But the work on Thursday wasn’t done.  Even though Holy Spirit had gone in to close the doors and evict the spirits, I still had the personal work of forgiving the people who hurt me.  The people who abused me.  The people who criticized me.  People who I should have been able to trust to take care of me and protect me where the people who hurt me most.

I had to let Holy Spirit in to those deep places once again to release the burden of bitterness I was carrying.  Holy Spirit had taken back legal right for the enemy to operate in me through those open doors, but there were still wounds that needed to be healed.  

The healing process is messier and more painful than the process of getting free.  But unless those deep wounds are healed, we still remain in bondage, defensiveness, and bitterness.  

I wanted a freedom that lasted, and so I surrendered to the painful process of letting Holy Spirit go there.  Before Jesus, I had no choice but to avoid the pain, bury it down and ignore it.  I didn’t have the tools to overcome.  The best I could do was survive.

But now I have an advocate in heaven that died so I can be healed and set free.  The only way to get truly healed from the trauma is to surrender to the healing process.  It’s painful, but worth it.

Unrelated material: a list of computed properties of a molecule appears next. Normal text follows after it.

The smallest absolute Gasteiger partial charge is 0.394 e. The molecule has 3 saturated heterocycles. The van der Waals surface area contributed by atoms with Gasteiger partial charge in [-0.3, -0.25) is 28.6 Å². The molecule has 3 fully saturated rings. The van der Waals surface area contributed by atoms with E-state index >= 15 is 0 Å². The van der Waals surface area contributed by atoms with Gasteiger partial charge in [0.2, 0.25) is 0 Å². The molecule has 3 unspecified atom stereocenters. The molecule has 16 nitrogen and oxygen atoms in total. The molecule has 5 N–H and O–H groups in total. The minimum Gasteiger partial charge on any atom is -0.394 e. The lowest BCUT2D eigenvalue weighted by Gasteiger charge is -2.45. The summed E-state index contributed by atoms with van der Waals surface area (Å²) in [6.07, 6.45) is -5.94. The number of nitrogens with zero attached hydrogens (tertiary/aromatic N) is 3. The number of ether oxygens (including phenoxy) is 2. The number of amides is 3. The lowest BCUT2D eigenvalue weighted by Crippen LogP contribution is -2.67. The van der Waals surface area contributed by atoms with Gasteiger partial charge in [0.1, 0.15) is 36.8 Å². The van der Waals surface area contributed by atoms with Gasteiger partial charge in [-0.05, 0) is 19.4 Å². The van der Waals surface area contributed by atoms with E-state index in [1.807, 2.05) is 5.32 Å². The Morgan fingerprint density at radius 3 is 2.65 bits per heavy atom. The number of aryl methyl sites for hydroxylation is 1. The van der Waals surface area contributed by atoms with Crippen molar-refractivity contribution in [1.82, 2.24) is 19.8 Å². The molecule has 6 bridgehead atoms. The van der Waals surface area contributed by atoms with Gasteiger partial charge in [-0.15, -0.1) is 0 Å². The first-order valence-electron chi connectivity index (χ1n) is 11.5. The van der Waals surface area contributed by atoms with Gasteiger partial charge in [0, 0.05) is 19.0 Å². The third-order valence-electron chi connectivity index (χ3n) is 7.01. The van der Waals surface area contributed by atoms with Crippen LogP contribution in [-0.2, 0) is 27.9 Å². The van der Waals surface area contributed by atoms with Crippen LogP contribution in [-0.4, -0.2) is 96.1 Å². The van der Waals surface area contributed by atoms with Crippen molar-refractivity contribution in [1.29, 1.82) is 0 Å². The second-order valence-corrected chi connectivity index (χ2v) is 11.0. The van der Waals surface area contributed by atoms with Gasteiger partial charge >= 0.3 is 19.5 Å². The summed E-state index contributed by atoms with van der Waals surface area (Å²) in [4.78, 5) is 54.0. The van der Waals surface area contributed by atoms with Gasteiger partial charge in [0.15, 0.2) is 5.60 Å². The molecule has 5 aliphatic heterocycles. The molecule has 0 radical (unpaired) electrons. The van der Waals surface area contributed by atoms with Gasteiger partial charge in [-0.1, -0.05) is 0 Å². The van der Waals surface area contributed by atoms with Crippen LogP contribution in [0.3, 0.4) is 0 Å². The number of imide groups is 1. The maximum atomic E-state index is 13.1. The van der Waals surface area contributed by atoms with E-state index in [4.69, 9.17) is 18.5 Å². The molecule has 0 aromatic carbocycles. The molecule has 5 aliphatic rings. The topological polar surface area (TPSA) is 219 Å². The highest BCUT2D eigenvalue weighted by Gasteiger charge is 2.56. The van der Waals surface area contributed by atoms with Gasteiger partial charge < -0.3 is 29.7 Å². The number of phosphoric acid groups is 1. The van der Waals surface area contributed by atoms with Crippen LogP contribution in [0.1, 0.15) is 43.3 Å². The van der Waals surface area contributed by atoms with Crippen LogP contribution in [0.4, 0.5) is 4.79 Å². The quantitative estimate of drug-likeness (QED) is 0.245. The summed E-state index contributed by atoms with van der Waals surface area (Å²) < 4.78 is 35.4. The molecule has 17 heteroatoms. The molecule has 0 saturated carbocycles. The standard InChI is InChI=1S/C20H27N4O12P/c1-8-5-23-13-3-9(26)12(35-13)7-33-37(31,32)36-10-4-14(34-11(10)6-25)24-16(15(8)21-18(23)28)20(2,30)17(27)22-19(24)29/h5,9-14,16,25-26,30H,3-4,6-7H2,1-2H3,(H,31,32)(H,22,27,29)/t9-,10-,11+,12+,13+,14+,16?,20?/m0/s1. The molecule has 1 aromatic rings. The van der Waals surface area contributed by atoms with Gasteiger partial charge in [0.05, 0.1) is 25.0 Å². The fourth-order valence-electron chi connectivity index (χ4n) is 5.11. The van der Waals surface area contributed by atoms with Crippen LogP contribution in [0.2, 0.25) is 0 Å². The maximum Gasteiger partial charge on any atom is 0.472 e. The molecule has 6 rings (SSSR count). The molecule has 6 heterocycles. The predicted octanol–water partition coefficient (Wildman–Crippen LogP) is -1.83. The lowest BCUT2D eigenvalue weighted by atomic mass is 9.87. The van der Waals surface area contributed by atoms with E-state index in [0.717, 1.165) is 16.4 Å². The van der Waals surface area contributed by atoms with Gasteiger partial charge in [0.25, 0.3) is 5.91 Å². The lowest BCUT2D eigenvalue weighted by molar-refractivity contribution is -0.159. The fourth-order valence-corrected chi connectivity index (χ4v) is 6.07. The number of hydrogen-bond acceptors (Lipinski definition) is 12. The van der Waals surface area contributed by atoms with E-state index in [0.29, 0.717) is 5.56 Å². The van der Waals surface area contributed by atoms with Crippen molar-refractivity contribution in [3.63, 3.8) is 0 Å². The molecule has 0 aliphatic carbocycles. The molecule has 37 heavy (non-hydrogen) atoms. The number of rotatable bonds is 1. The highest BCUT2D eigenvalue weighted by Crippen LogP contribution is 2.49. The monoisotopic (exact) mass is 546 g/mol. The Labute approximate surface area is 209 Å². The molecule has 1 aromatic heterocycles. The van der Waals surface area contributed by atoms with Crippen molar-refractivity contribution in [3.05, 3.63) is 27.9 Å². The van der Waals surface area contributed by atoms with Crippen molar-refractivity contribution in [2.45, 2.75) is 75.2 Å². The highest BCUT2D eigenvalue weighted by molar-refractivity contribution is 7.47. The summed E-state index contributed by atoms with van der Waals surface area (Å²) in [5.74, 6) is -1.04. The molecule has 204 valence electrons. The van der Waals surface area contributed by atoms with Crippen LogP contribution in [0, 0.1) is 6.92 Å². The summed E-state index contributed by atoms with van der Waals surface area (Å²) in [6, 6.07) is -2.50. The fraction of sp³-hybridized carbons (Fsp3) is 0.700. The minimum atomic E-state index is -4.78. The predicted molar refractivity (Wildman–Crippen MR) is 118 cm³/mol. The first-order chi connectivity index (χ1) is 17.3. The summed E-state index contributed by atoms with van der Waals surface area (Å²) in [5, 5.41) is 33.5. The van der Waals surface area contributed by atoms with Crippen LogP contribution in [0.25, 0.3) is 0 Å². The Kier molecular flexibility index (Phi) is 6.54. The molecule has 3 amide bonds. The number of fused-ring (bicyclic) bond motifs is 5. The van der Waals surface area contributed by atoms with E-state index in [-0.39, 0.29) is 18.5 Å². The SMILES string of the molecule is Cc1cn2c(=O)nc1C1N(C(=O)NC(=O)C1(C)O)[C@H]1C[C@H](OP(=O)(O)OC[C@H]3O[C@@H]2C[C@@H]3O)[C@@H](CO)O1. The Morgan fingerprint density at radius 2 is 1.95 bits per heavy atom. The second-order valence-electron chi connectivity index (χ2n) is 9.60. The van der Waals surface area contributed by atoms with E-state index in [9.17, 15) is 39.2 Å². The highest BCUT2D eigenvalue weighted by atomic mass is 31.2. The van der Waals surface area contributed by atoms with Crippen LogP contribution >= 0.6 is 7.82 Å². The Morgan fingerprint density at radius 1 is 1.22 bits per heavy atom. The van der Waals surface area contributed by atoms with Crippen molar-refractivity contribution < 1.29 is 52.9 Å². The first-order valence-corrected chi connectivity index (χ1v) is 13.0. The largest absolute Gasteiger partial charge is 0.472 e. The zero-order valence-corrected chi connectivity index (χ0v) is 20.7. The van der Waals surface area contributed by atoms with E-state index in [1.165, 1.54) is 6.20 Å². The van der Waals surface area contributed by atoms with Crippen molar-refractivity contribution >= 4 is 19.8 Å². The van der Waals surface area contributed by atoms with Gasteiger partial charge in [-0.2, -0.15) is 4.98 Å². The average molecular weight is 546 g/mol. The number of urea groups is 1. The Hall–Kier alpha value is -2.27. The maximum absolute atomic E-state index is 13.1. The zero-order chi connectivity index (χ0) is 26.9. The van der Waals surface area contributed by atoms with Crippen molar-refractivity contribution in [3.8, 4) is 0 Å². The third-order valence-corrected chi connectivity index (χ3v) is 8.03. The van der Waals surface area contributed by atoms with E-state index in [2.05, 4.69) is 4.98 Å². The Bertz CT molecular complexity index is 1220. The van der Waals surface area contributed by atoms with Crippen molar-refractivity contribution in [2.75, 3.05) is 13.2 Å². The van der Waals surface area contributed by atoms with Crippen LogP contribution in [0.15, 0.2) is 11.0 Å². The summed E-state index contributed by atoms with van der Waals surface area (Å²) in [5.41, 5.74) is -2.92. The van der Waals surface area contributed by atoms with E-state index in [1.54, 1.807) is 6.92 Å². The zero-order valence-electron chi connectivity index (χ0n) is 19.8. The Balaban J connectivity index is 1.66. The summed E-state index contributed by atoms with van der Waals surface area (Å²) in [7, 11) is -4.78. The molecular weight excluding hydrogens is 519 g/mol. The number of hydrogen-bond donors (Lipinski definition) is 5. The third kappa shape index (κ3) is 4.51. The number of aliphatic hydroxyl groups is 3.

I’ve had countless breakdowns alone in my house as I’ve walked through the process of restoration.  It’s in the breaking down that we can be rebuilt. 

Jeremiah 18:1-6 says: 

This is the word that came to Jeremiah from the Lord:“Go down to the potter’s house, and there I will give you my message.” So I went down to the potter’s house, and I saw him working at the wheel.But the pot he was shaping from the clay was marred in his hands; so the potter formed it into another pot, shaping it as seemed best to him.

Then the word of the Lord came to me. He said, “Can I not do with you, Israel, as this potter does?” declares the Lord. “Like clay in the hand of the potter, so are you in my hand, Israel.”

God can take our broken pieces and rebuild us like clay in His hands.  He can restore the broken things.  It’s not always comfortable, but it’s always worth it.